“Honoré is a verbal magician, conjuring concepts with no new idea too complex to capture….Easy to read, the book canters along.” (AUSTRALIAN FINANCIAL REVIEW)
“Bolder makes some thought-provoking proposals…(it) is about age, but it is not a book for the old.” (LONDON TIMES)
“Honoré has so many examples of collaboration, grit and creativity that you won’t be so afraid when you come to inhabit your older self.” (THE BOOKSHELF)
“Carl challenges us to rethink our approach to aging and start seeing it as a privilege, rather than a punishment.” (GLOBAL NEWS)
“[O]ne of the lessons of Carl Honoré’s informative book is that ageism is steadily being rolled back, even if much of it is going on under the radar.” (THE GUARDIAN – Fiona Millar)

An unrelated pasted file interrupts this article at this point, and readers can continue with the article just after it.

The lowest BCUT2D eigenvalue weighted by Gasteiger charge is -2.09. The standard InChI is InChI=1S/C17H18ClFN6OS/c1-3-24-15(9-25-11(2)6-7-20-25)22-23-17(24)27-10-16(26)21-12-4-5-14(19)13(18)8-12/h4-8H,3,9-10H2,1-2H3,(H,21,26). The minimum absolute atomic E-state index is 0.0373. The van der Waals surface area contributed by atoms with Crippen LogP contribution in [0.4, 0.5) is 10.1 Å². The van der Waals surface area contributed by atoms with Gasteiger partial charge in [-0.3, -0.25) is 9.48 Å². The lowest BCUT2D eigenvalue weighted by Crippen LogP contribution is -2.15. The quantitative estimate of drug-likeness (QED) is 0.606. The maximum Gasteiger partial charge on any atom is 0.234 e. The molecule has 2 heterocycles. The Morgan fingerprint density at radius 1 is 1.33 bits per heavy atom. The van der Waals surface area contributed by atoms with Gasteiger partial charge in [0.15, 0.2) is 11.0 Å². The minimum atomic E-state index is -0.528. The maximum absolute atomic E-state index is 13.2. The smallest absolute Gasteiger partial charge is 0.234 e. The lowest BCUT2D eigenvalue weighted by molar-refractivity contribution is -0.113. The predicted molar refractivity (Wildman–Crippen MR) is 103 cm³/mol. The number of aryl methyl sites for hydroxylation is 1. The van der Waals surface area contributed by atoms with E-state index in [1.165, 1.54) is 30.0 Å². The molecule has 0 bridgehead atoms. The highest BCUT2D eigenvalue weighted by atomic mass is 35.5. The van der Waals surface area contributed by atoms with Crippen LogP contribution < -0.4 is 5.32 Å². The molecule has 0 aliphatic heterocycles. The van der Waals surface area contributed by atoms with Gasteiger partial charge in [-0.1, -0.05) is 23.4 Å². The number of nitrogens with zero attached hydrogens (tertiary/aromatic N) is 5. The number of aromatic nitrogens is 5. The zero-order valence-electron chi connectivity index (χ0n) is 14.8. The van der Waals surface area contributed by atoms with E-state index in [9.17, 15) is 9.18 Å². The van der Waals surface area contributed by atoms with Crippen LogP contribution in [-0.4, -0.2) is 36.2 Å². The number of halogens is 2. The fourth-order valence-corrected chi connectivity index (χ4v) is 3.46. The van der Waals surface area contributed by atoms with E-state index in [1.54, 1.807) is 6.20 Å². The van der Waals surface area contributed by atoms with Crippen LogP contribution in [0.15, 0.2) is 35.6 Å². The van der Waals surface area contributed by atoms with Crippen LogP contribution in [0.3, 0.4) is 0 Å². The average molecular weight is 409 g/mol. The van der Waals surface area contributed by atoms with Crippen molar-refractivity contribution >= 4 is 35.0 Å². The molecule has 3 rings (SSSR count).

“[A] call for society to become less ageist and for individuals to stop worrying about the process of ageing and wring every drop out of whatever time is allotted to us.” (THE GUARDIAN – Stephen Moss)
“(Honore’s) stirring research and faith in the human spirit will linger long after one hears this exceptional audio.” (AUDIOFILE MAGAZINE – T.W. Winner of AudioFile Earphones Award 2019)
“Anyone who dreads the thought of ageing will find solace in this book, which is peppered with real-life stories from around the globe of the people Honoré interviewed.” (THE AUSTRALIAN)
“A sensation when he spoke about “slow living” for TED in 2005, Honoré has now turned his attention to the gap between an obsolete ageist culture – one that assumes “older” means “worse”, “weaker” and “out-of-touch” – with the reality he encountered in his research…Pack Bolder in your holiday holdall.” (BRITISH GQ)
“Uplifting.” (THE LADY)